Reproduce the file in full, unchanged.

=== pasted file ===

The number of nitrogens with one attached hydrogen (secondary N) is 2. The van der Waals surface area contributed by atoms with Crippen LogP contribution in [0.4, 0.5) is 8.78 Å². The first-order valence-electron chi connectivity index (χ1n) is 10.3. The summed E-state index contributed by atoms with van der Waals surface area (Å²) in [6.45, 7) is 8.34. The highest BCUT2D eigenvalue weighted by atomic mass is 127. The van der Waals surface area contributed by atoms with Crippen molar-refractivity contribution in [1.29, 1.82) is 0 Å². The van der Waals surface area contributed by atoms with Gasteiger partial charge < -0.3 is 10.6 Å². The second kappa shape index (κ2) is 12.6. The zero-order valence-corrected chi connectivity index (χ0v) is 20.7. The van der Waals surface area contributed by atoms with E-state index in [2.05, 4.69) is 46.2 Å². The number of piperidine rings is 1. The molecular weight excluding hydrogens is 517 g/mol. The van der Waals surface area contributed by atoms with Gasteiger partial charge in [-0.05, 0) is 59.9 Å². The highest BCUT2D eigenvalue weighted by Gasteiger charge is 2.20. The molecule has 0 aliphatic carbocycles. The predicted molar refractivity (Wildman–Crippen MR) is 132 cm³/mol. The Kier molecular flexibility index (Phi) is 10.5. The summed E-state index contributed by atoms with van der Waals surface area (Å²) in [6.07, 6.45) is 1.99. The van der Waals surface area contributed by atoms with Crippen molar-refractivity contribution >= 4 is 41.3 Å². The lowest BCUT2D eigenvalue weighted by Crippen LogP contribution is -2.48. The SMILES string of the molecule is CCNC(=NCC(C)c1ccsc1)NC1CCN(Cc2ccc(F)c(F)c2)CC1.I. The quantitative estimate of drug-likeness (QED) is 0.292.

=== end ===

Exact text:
The number of nitrogens with one attached hydrogen (secondary N) is 2. The van der Waals surface area contributed by atoms with Crippen LogP contribution in [0.4, 0.5) is 8.78 Å². The first-order valence-electron chi connectivity index (χ1n) is 10.3. The summed E-state index contributed by atoms with van der Waals surface area (Å²) in [6.45, 7) is 8.34. The highest BCUT2D eigenvalue weighted by atomic mass is 127. The van der Waals surface area contributed by atoms with Crippen molar-refractivity contribution in [1.29, 1.82) is 0 Å². The van der Waals surface area contributed by atoms with Gasteiger partial charge < -0.3 is 10.6 Å². The second kappa shape index (κ2) is 12.6. The zero-order valence-corrected chi connectivity index (χ0v) is 20.7. The van der Waals surface area contributed by atoms with E-state index in [2.05, 4.69) is 46.2 Å². The number of piperidine rings is 1. The molecular weight excluding hydrogens is 517 g/mol. The van der Waals surface area contributed by atoms with Gasteiger partial charge in [-0.05, 0) is 59.9 Å². The highest BCUT2D eigenvalue weighted by Gasteiger charge is 2.20. The molecule has 0 aliphatic carbocycles. The predicted molar refractivity (Wildman–Crippen MR) is 132 cm³/mol. The Kier molecular flexibility index (Phi) is 10.5. The summed E-state index contributed by atoms with van der Waals surface area (Å²) in [6.07, 6.45) is 1.99. The van der Waals surface area contributed by atoms with Crippen molar-refractivity contribution >= 4 is 41.3 Å². The lowest BCUT2D eigenvalue weighted by Crippen LogP contribution is -2.48. The SMILES string of the molecule is CCNC(=NCC(C)c1ccsc1)NC1CCN(Cc2ccc(F)c(F)c2)CC1.I. The quantitative estimate of drug-likeness (QED) is 0.292.